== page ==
Eat Fruit, Live Forever

The idea of fruit bestowing immortality, or at least longevity, is a common one in mythology and folklore. In Norse mythology, the gods are said to eat apples that restore their youth. The fruit can’t entirely prevent them from dying, as shown with Ragnarok and Baldur with the mistletoe, but they presumably don’t die of old age. The keeper of the apples is Idun, a goddess sometimes said to be related to elves or dwarves. One poem refers to her as a daughter of Ivaldi, also the father of the dwarves who made magical items for the Aesir. Her husband is Bragi, god of poetry and son of Odin.

The most prominent appearance of Idun in mythology is the story where she’s kidnapped by the giant Thiazi, father to the wintry goddess Skadi. The Aesir start to grow old without the apples, so Loki has to get her back, which he does by transforming himself into a falcon and her to a nut, which he carries to Asgard in his beak. I don’t know that it’s ever specified where Idun gets the apples, or why no one else is able to access them.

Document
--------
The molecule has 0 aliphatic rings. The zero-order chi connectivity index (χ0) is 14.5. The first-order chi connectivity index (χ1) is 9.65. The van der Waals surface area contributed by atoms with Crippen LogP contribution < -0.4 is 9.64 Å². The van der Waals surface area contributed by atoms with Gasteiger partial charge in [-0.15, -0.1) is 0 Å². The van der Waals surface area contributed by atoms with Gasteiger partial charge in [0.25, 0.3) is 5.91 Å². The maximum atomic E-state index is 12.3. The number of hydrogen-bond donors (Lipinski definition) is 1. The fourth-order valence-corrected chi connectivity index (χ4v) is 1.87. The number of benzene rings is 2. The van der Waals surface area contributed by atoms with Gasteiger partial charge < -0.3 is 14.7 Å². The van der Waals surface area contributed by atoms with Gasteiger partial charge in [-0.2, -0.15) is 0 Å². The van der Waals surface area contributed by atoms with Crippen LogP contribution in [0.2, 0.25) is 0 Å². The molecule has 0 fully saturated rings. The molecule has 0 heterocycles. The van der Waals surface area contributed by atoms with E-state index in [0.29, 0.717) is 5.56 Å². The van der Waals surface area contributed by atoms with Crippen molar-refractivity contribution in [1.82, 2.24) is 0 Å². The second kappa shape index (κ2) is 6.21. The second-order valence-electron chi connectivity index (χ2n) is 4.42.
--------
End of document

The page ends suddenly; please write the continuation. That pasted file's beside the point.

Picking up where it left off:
In Greek mythology, there are the golden apples of the Hesperides, a wedding present from Gaea to Zeus and Hera. The Queen of Olympus had them tended by nymphs on an island in the far west of the known world.

They’re guarded by the serpent Ladon, and some sources claim that they can make those who eat them immortal. I don’t know if this was originally part of the myth or due to its confusion with similar stories, though. I’m not sure it ever comes up anyway, since the few apples that Hercules takes to fulfill one of his labors are returned to the garden. The golden apple that Eris uses to indirectly cause the Trojan War is sometimes said to be from there as well.

The island of Avalon that’s supposed to be the resting place of King Arthur is associated with apples, located to the west of Europe, and attended by several sisters with magic powers.

There’s probably a connection there.

In the Bible, there’s the Tree of Life, which could apparently make humans live forever. After Adam and Eve eat the forbidden fruit that grants them knowledge of good and evil, God is afraid that they’ll eat from this tree as well.